I remember seeing Mwalimu Nyerere holding a meeting on the football pitch of the school where my father was a teacher just a few months before independence. There was a lot of music from the horn speakers that day, one particular song has somehow stuck in my brain since that day, it was Salum Abdallah’s song Kuku watatu. The lyrics are about this chicken fight that Salum saw one day in a street. Three chickens were fighting, a black feathered chick, a white one and a black, each was fighting another, a song that was translated to be the fight for independence, between the Europeans, Asians and African’s. I remember the day before independence how we sprinkled water on the then dusty roads of Iringa ready for the Big Day. I honestly don’t remember any particular feeling that I felt that day but remember that it felt like everybody was happy about something big. And so that’s I grew up in Nyerere’s era. In school music was a must, not so much as music classes but more of singing classes, through the years we learnt hundreds of songs. In the early years of Independence we sang songs from books that were inherited from the just ended colonial period.
All schools had a big marching band, every morning the band would perform a waltz, the favorite song was ‘Baba Paka’. This was a standard song when teachers would move around checking for cleanliness. Which included, length of hair, nails, teeth, uniforms. Believe me this was quite a frightening experience, at the time teachers were allowed to use a cane for the smallest of excuses. At the time one of my ambitions was being one of the musicians in the school band.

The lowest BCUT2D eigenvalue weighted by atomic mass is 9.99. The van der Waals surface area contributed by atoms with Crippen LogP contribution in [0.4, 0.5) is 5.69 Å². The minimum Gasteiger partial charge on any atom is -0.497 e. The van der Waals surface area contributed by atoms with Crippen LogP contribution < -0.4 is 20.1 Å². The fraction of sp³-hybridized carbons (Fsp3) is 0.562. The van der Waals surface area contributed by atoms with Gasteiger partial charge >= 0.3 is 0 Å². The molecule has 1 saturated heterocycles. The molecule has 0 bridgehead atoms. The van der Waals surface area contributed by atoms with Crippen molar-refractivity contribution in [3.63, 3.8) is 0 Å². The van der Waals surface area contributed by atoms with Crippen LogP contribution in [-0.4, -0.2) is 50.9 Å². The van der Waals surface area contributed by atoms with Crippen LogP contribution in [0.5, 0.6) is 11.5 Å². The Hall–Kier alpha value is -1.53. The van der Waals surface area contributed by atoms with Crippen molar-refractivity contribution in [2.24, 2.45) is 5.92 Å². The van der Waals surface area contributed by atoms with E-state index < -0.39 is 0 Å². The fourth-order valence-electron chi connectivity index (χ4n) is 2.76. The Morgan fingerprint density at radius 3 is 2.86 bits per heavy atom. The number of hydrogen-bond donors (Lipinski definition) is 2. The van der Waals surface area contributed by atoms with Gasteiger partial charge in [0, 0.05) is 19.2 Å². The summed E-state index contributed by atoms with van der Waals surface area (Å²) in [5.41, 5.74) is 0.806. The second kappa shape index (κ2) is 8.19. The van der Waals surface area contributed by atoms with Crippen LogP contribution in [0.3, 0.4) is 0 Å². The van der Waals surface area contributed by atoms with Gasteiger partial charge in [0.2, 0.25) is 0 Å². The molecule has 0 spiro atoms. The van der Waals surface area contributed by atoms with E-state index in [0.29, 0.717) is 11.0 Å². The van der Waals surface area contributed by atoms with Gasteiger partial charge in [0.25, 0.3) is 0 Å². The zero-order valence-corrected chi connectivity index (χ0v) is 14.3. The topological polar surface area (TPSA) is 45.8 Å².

The mid 60s saw the new political stance with Mwalimu introducing his own brand of Socialism-Ujamaa. New books, new syllabus, new songs. Almost all the new songs were about Ujamaa. Over enthusiasm on the new Tanzania dream saw the banning of my number one childhood dream. I always wanted to be a Wolf-Cub, and later become a Boy Scout. This was banned, Young Pioneers and Green Guards took over, school bands were discouraged and ‘the Chinese’ goose-march was introduced. Goose-march teachers came from Zanzibar, and the marching orders were in Kiswahili with orders like ‘Nyumaz geuka’, ‘Kushotoz geuka’. Every school had to have a school choir, a traditional ngoma group. For a number of years I was in a school run by the Aga Khan, most of the students were Indians but they all had to participate in traditional ngomas .......to be continued